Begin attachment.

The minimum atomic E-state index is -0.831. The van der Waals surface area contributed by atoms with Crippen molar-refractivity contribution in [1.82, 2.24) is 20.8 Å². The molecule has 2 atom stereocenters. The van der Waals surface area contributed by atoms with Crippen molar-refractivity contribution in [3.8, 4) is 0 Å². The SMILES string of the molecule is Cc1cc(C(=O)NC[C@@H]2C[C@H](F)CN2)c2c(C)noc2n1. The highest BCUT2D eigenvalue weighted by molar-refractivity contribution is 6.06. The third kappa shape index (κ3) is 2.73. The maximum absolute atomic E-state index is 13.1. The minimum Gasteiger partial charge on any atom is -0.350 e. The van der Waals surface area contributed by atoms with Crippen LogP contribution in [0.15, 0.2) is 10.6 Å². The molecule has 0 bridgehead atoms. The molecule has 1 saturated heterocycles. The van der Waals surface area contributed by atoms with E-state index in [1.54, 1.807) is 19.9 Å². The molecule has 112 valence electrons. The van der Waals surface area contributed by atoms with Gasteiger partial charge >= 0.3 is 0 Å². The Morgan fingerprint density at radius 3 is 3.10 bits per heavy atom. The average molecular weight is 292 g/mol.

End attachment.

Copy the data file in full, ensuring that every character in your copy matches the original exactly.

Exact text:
The minimum atomic E-state index is -0.831. The van der Waals surface area contributed by atoms with Crippen molar-refractivity contribution in [1.82, 2.24) is 20.8 Å². The molecule has 2 atom stereocenters. The van der Waals surface area contributed by atoms with Crippen molar-refractivity contribution in [3.8, 4) is 0 Å². The SMILES string of the molecule is Cc1cc(C(=O)NC[C@@H]2C[C@H](F)CN2)c2c(C)noc2n1. The highest BCUT2D eigenvalue weighted by molar-refractivity contribution is 6.06. The third kappa shape index (κ3) is 2.73. The maximum absolute atomic E-state index is 13.1. The minimum Gasteiger partial charge on any atom is -0.350 e. The van der Waals surface area contributed by atoms with Crippen LogP contribution in [0.15, 0.2) is 10.6 Å². The molecule has 0 bridgehead atoms. The molecule has 1 saturated heterocycles. The van der Waals surface area contributed by atoms with E-state index in [1.54, 1.807) is 19.9 Å². The molecule has 112 valence electrons. The van der Waals surface area contributed by atoms with Gasteiger partial charge >= 0.3 is 0 Å². The Morgan fingerprint density at radius 3 is 3.10 bits per heavy atom. The average molecular weight is 292 g/mol.